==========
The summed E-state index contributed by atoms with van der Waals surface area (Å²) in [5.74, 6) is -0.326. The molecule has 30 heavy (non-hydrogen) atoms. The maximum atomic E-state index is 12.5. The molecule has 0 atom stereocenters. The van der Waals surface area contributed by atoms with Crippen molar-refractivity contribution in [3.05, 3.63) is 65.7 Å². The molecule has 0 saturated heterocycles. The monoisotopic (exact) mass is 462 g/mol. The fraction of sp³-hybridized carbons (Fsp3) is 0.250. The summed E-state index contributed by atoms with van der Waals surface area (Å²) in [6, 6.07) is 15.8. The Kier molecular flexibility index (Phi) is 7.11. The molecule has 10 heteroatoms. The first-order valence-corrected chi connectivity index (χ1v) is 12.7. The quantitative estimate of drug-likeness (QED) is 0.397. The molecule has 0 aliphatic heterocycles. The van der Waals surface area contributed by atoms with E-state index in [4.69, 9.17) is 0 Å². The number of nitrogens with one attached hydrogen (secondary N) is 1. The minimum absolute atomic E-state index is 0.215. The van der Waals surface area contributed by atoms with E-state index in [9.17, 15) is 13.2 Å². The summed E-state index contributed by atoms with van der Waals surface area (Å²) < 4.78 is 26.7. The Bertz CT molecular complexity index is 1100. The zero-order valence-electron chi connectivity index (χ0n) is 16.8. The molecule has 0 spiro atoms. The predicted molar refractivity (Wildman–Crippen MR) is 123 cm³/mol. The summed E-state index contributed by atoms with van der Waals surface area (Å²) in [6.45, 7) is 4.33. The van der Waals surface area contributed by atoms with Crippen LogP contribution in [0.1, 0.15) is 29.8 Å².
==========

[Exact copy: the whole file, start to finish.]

The summed E-state index contributed by atoms with van der Waals surface area (Å²) in [5.74, 6) is -0.326. The molecule has 30 heavy (non-hydrogen) atoms. The maximum atomic E-state index is 12.5. The molecule has 0 atom stereocenters. The van der Waals surface area contributed by atoms with Crippen molar-refractivity contribution in [3.05, 3.63) is 65.7 Å². The molecule has 0 saturated heterocycles. The monoisotopic (exact) mass is 462 g/mol. The fraction of sp³-hybridized carbons (Fsp3) is 0.250. The summed E-state index contributed by atoms with van der Waals surface area (Å²) in [6, 6.07) is 15.8. The Kier molecular flexibility index (Phi) is 7.11. The molecule has 10 heteroatoms. The first-order valence-corrected chi connectivity index (χ1v) is 12.7. The quantitative estimate of drug-likeness (QED) is 0.397. The molecule has 0 aliphatic heterocycles. The van der Waals surface area contributed by atoms with E-state index in [4.69, 9.17) is 0 Å². The number of nitrogens with one attached hydrogen (secondary N) is 1. The minimum absolute atomic E-state index is 0.215. The van der Waals surface area contributed by atoms with E-state index in [9.17, 15) is 13.2 Å². The summed E-state index contributed by atoms with van der Waals surface area (Å²) < 4.78 is 26.7. The Bertz CT molecular complexity index is 1100. The zero-order valence-electron chi connectivity index (χ0n) is 16.8. The molecule has 0 spiro atoms. The predicted molar refractivity (Wildman–Crippen MR) is 123 cm³/mol. The summed E-state index contributed by atoms with van der Waals surface area (Å²) in [6.45, 7) is 4.33. The van der Waals surface area contributed by atoms with Crippen LogP contribution in [0.1, 0.15) is 29.8 Å².